About 800 people showed up at the military funeral for Navy veteran Don Kaas last week, and almost all of them did not know him.
When Kaas died at the age of 66 at VA Medical Center in Lexington, Kentucky, on July 29, administrators couldn’t locate any next of kin. After hearing of the situation through a minister at a local church, the owner of a local funeral home offered his help.
Shane Young, who co-owns Ramsey-Young Funeral Home in Lancaster, Kentucky, with his wife, Sherry, put the word out on Facebook that he was hoping some people could attend the service for Kaas to show respect for our veterans. Hundreds of people from a town of 3,500 showed up, and people came from as far away as New York and Texas. The procession backed up the local highway for 20 miles.
“It humbled me in a way that I haven’t been humbled before,” Young told TODAY.com. “I’ve done this for 28 years, and this affected me in a way that changed me. What most affected me was the willingness of the community to come out. In a day and age when most people don’t have time for anything, there was close to 800 people there. It was an amazing experience.”
“It was amazing to see all these people who didn’t know the man and felt the call to go,” Che Lopez, a professional photographer who attended the funeral, told TODAY.com. “It was a surreal experience. It was sad, but heartwarming at the same time. There were all those people there showing the respect and love for him after he passed away, but he didn’t have that at the end when he was alive. That jerked at the heart a little bit.”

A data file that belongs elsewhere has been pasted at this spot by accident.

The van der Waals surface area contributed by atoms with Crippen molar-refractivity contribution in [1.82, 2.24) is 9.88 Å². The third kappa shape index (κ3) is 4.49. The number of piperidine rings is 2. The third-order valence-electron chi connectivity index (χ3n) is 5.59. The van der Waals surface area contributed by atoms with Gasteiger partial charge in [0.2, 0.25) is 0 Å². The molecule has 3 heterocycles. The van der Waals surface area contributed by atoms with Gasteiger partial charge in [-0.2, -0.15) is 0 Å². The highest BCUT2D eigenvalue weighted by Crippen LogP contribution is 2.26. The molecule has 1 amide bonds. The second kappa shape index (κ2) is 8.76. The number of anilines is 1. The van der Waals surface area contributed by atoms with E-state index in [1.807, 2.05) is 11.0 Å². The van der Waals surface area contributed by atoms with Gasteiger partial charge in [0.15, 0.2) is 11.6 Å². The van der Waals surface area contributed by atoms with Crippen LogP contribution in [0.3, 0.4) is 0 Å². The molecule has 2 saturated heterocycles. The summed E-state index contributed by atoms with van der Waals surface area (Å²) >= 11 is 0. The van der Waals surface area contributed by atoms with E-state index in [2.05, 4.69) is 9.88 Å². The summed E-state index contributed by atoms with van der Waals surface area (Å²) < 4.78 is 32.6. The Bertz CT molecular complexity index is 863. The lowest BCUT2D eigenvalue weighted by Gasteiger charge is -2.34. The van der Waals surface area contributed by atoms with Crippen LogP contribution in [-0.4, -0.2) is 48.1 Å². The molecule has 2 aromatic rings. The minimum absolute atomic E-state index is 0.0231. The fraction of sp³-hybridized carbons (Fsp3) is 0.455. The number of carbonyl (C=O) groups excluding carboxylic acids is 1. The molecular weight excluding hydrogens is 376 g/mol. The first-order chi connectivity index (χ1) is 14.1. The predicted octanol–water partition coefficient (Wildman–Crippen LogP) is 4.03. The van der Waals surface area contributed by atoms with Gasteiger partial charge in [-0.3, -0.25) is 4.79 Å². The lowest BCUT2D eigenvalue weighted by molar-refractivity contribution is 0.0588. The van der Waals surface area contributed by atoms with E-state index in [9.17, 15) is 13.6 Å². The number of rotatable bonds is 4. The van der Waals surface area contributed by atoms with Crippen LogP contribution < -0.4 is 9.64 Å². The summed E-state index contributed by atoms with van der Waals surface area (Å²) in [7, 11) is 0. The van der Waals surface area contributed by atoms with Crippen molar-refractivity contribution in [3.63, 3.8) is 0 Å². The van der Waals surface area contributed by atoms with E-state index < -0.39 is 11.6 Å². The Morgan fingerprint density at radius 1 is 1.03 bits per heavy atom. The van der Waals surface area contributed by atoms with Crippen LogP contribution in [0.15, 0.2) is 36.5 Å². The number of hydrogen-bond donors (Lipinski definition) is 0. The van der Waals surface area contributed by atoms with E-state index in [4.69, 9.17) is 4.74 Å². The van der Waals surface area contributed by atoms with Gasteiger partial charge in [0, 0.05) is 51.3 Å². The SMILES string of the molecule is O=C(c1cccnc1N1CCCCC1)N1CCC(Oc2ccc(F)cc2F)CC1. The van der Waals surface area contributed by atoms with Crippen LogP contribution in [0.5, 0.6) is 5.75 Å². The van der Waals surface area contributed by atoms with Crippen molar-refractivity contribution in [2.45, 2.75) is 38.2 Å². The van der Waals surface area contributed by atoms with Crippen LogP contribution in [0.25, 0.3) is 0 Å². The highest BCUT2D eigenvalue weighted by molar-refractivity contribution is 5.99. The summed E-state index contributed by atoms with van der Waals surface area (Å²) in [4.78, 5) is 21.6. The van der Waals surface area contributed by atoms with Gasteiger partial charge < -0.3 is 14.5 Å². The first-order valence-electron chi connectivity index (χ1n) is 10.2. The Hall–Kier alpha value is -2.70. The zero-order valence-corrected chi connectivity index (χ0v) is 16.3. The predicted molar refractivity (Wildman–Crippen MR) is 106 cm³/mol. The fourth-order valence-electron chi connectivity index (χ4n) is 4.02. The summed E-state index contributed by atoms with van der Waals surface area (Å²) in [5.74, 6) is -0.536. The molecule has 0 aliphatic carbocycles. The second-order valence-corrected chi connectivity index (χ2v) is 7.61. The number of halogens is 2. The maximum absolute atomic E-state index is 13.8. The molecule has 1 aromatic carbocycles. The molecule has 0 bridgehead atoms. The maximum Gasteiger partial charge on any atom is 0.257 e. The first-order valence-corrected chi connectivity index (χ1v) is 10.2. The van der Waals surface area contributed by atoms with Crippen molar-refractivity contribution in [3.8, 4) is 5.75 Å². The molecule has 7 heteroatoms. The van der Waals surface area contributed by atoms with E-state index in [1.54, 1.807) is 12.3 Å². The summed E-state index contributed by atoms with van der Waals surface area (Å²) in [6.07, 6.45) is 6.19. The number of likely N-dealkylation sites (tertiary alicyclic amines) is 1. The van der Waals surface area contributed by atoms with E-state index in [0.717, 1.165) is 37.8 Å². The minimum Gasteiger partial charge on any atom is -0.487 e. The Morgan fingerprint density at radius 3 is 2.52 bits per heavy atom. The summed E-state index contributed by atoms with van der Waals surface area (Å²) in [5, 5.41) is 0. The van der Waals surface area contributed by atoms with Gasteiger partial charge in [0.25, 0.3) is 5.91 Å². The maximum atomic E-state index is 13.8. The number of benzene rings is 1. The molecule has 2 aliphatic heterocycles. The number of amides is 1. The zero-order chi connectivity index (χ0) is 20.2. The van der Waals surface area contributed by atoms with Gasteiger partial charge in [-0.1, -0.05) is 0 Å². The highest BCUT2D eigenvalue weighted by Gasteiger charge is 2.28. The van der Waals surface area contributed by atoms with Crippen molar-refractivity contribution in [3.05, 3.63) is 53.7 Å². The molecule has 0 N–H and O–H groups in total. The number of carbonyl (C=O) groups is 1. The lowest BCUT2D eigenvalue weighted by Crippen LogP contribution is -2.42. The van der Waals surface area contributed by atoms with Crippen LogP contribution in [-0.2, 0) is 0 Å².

Members of organizations like the American Legion, Patriot Guard Riders and Veterans of Foreign Wars all turned out as he was buried in Camp Nelson National Cemetery in Nicholasville. Young donated the funeral home’s services, instead urging anyone wishing to donate to send money to local and national veterans organizations.
“This was something I felt like I needed to do,” he said. “I could’ve had the funeral paid for five times over from donations, but once I saw how big it was, I just refused donations. I wouldn’t sleep at night taking money for something like this. The experience alone has been worth whatever payment I could’ve got.”
“I saw Shane afterward and he was just emotionally spent,” Lopez said. “The work he did in taking it upon himself to pull all that together was unbelievable.”
No family members have been located since the funeral for Kaas, who was born in Chicago. While Young said it’s the first time it has happened in his career, it’s not an isolated occurrence for military veterans.
“It’s becoming a rampant problem across the nation,” Young said. “Talking to other funeral homes and people in veteran affairs, there are a lot of unclaimed veterans, so I just wanted to do my part. I’m just blown away and humbled by our community.”